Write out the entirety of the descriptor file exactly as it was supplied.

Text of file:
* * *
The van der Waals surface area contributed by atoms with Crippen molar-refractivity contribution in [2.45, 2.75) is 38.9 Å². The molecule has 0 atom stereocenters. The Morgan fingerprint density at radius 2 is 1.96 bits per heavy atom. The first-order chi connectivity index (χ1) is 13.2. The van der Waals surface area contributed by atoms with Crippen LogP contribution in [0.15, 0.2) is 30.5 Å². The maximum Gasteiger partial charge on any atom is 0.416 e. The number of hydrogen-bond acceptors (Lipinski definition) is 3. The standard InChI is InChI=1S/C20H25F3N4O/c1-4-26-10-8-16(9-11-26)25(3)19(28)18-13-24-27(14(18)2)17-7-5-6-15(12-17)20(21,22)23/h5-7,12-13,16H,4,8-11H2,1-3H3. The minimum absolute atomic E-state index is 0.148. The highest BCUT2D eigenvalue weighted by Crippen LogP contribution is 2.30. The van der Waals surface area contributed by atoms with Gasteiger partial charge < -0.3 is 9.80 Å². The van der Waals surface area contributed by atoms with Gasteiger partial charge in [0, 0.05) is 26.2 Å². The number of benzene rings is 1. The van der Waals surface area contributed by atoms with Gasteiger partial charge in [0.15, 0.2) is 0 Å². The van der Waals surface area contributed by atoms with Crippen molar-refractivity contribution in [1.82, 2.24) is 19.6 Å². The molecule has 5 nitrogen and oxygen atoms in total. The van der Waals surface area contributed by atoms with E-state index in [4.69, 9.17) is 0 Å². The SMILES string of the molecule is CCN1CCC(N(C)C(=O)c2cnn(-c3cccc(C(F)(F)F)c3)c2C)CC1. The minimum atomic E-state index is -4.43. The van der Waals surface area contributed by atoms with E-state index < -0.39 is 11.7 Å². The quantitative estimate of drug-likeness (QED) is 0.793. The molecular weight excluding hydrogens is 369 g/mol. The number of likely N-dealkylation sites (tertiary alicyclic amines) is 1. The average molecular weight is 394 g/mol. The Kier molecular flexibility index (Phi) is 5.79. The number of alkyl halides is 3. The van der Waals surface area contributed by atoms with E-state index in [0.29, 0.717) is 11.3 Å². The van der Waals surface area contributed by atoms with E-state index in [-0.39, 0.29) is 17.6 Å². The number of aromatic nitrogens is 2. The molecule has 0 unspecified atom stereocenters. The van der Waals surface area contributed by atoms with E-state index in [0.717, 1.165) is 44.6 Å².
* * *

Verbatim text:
The van der Waals surface area contributed by atoms with Crippen molar-refractivity contribution in [2.45, 2.75) is 38.9 Å². The molecule has 0 atom stereocenters. The Morgan fingerprint density at radius 2 is 1.96 bits per heavy atom. The first-order chi connectivity index (χ1) is 13.2. The van der Waals surface area contributed by atoms with Crippen LogP contribution in [0.15, 0.2) is 30.5 Å². The maximum Gasteiger partial charge on any atom is 0.416 e. The number of hydrogen-bond acceptors (Lipinski definition) is 3. The standard InChI is InChI=1S/C20H25F3N4O/c1-4-26-10-8-16(9-11-26)25(3)19(28)18-13-24-27(14(18)2)17-7-5-6-15(12-17)20(21,22)23/h5-7,12-13,16H,4,8-11H2,1-3H3. The minimum absolute atomic E-state index is 0.148. The highest BCUT2D eigenvalue weighted by Crippen LogP contribution is 2.30. The van der Waals surface area contributed by atoms with Gasteiger partial charge < -0.3 is 9.80 Å². The van der Waals surface area contributed by atoms with Gasteiger partial charge in [0, 0.05) is 26.2 Å². The number of benzene rings is 1. The van der Waals surface area contributed by atoms with Gasteiger partial charge in [0.15, 0.2) is 0 Å². The van der Waals surface area contributed by atoms with Crippen molar-refractivity contribution in [1.82, 2.24) is 19.6 Å². The molecule has 5 nitrogen and oxygen atoms in total. The van der Waals surface area contributed by atoms with E-state index in [4.69, 9.17) is 0 Å². The SMILES string of the molecule is CCN1CCC(N(C)C(=O)c2cnn(-c3cccc(C(F)(F)F)c3)c2C)CC1. The minimum atomic E-state index is -4.43. The van der Waals surface area contributed by atoms with E-state index < -0.39 is 11.7 Å². The quantitative estimate of drug-likeness (QED) is 0.793. The molecular weight excluding hydrogens is 369 g/mol. The number of likely N-dealkylation sites (tertiary alicyclic amines) is 1. The average molecular weight is 394 g/mol. The Kier molecular flexibility index (Phi) is 5.79. The number of alkyl halides is 3. The van der Waals surface area contributed by atoms with E-state index in [0.29, 0.717) is 11.3 Å². The van der Waals surface area contributed by atoms with E-state index in [-0.39, 0.29) is 17.6 Å². The number of aromatic nitrogens is 2. The molecule has 0 unspecified atom stereocenters. The van der Waals surface area contributed by atoms with E-state index in [0.717, 1.165) is 44.6 Å².